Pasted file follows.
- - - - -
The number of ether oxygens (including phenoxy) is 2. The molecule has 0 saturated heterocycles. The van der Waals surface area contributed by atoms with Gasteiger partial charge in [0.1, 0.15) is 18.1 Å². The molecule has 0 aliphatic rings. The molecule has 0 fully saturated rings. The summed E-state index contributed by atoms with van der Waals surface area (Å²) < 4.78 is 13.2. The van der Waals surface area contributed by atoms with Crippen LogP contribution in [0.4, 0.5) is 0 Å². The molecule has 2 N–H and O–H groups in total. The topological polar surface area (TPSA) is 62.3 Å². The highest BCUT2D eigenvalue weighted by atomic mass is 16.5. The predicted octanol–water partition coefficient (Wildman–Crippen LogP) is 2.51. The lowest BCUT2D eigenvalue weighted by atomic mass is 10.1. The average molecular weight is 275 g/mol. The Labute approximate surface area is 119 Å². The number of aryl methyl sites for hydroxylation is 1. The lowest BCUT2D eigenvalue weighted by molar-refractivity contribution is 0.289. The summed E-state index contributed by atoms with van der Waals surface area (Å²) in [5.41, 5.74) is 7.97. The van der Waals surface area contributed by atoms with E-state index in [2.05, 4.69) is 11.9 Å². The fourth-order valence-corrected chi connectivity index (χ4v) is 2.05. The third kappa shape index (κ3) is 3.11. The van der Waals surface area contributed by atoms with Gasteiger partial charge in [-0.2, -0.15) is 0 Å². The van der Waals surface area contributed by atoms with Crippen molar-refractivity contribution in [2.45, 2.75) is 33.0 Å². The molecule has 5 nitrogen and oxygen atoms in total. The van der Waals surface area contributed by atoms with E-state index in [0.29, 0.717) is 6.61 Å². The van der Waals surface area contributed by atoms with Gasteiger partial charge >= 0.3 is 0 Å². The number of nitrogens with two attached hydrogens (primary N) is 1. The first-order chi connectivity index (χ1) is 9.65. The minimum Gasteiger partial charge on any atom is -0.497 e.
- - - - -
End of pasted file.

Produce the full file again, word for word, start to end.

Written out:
The number of ether oxygens (including phenoxy) is 2. The molecule has 0 saturated heterocycles. The van der Waals surface area contributed by atoms with Gasteiger partial charge in [0.1, 0.15) is 18.1 Å². The molecule has 0 aliphatic rings. The molecule has 0 fully saturated rings. The summed E-state index contributed by atoms with van der Waals surface area (Å²) < 4.78 is 13.2. The van der Waals surface area contributed by atoms with Crippen LogP contribution in [0.4, 0.5) is 0 Å². The molecule has 2 N–H and O–H groups in total. The topological polar surface area (TPSA) is 62.3 Å². The highest BCUT2D eigenvalue weighted by atomic mass is 16.5. The predicted octanol–water partition coefficient (Wildman–Crippen LogP) is 2.51. The lowest BCUT2D eigenvalue weighted by atomic mass is 10.1. The average molecular weight is 275 g/mol. The Labute approximate surface area is 119 Å². The number of aryl methyl sites for hydroxylation is 1. The lowest BCUT2D eigenvalue weighted by molar-refractivity contribution is 0.289. The summed E-state index contributed by atoms with van der Waals surface area (Å²) in [5.41, 5.74) is 7.97. The van der Waals surface area contributed by atoms with E-state index in [2.05, 4.69) is 11.9 Å². The fourth-order valence-corrected chi connectivity index (χ4v) is 2.05. The third kappa shape index (κ3) is 3.11. The van der Waals surface area contributed by atoms with Gasteiger partial charge in [-0.2, -0.15) is 0 Å². The van der Waals surface area contributed by atoms with Crippen molar-refractivity contribution in [2.45, 2.75) is 33.0 Å². The molecule has 5 nitrogen and oxygen atoms in total. The van der Waals surface area contributed by atoms with E-state index in [0.29, 0.717) is 6.61 Å². The van der Waals surface area contributed by atoms with Gasteiger partial charge >= 0.3 is 0 Å². The number of nitrogens with two attached hydrogens (primary N) is 1. The first-order chi connectivity index (χ1) is 9.65. The minimum Gasteiger partial charge on any atom is -0.497 e.